—Good overview of different approaches, useful for comparing and contrasting techniques when you’re trying to decide what to do. Once you’re sure about your method (s), though, you need something more detailed and specific.
—Another one that was recommended by another text (this is the ‘snowball technique’ of literature searching, btw). I didn’t notice that it was an edited volume when I ordered it, so was slightly disappointed that it wasn’t just van Dijk—I think I may need to order one of his other books. Good overview, but not as prescriptive as Fairclough’s Language and Power.
—This one arrived in the post today and I’m looking forward to reading it again. It’s the only method book that I remember reading during my MA research, and as such I’ve recommended it to a lot of supervisees. I remember struggling with it a bit, so it’s going to be interesting to see how I get on with it now.
Overall, it’s been lovely to take this time to sort myself out and grow more confident with the methods literature. It’s taken away some of the shame I felt around not knowing enough about all of the various techniques my colleagues mentioned so casually. I also felt like a bit of a hypocrite, as I always tell my supervisees not to forget about methods lit. It feels good that I finally followed my own advice!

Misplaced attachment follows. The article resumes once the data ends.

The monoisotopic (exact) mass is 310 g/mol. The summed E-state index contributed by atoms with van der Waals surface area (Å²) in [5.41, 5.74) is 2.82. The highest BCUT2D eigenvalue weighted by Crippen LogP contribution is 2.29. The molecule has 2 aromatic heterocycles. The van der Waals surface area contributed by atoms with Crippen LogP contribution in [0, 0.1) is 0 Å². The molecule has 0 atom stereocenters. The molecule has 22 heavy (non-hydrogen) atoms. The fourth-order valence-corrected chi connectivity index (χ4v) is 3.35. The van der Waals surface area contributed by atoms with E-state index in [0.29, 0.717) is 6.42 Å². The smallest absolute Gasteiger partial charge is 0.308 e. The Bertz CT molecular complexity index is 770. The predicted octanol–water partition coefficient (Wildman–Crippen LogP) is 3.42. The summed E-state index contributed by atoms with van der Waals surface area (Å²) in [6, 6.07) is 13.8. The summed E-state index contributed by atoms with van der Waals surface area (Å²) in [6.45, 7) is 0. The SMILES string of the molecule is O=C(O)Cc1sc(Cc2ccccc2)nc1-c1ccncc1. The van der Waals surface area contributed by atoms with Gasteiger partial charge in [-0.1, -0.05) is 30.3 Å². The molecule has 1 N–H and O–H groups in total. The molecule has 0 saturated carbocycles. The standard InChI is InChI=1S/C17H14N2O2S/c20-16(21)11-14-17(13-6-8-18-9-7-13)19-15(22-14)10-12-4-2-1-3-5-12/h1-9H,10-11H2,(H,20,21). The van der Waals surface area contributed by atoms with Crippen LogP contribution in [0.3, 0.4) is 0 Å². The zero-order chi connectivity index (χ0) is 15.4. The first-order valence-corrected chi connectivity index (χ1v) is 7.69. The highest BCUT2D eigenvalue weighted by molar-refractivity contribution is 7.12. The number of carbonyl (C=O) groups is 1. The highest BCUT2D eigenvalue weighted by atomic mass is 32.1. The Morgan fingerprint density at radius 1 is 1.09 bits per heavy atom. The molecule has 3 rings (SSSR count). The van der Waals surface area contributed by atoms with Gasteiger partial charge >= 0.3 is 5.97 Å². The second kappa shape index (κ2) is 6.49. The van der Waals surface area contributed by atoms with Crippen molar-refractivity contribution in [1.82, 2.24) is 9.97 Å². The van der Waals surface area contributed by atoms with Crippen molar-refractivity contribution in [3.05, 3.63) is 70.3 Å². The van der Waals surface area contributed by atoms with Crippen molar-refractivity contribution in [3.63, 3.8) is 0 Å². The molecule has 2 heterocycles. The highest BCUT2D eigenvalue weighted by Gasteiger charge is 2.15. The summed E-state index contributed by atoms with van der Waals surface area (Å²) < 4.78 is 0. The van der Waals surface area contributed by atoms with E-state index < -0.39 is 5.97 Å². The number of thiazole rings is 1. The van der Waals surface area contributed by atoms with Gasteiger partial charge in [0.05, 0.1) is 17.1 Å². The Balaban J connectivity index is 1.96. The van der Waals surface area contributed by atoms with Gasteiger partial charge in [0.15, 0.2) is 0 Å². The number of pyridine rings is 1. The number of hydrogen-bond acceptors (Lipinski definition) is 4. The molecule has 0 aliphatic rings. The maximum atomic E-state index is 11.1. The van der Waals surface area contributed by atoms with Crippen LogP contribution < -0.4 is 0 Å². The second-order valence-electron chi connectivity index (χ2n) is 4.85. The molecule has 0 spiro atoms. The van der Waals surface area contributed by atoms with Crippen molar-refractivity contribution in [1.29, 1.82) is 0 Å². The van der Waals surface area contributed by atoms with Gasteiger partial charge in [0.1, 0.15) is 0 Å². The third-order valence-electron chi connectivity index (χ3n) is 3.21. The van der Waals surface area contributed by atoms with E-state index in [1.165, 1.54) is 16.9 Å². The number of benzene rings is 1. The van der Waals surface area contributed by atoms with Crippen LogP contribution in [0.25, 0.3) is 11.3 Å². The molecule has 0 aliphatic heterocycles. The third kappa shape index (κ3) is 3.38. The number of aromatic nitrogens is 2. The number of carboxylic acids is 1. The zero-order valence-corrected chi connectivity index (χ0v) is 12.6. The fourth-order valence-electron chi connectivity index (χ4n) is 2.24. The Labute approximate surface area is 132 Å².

Montana is a safe red state—Trump won it by 20 points in 2016 and it hasn’t gone for a Democrat since 1992. Because its population is so small, though, that 20 point lead was less than 102,000 votes. If we were talking about California or Texas, that would be a narrow margin! That small population really turns out in elections though—over 70% in every election since 2004. Montana saw turnouts of 74% in 2016, and 71% in the 2018 midterms! At the end of the day, I admire the fact they actually vote, even if their views are different from mine. I can respect a result that comes with a decent turnout—it’s voter suppression and gerrymandering that isn’t respectable.
Mississippi has long been a deep red state, usually a 60-40 split in favour of the Republican candidate. I don’t expect anything new and different to happen this year—Trump is around 10 points ahead at the moment.
I do think it’s lovely, though, that this new magnolia flag design is on the ballot, to be ratified by the people next month. It’s beautiful, and the removal of the racist confederate flag was long overdue.
Minnesota, much like Illinois, is a blue state (thanks to the Twin Cities) with a lot of red, rural areas. It’s the home of both Democratic Senator Amy Klobuchar and former Republican Representative Michelle Bachmann. It also had the highest voter turnout rate in the nation in 2016, with 75%!
Minnesota hasn’t voted for a Republican since 1972, but it’s not one that the Democrats should take for granted. Hillary Clinton won by just 1.5%, around 45,000 votes. Biden is currently ahead by around 10 points, but that close margin of 2016 will keep both campaigns fighting for Minnesota this month.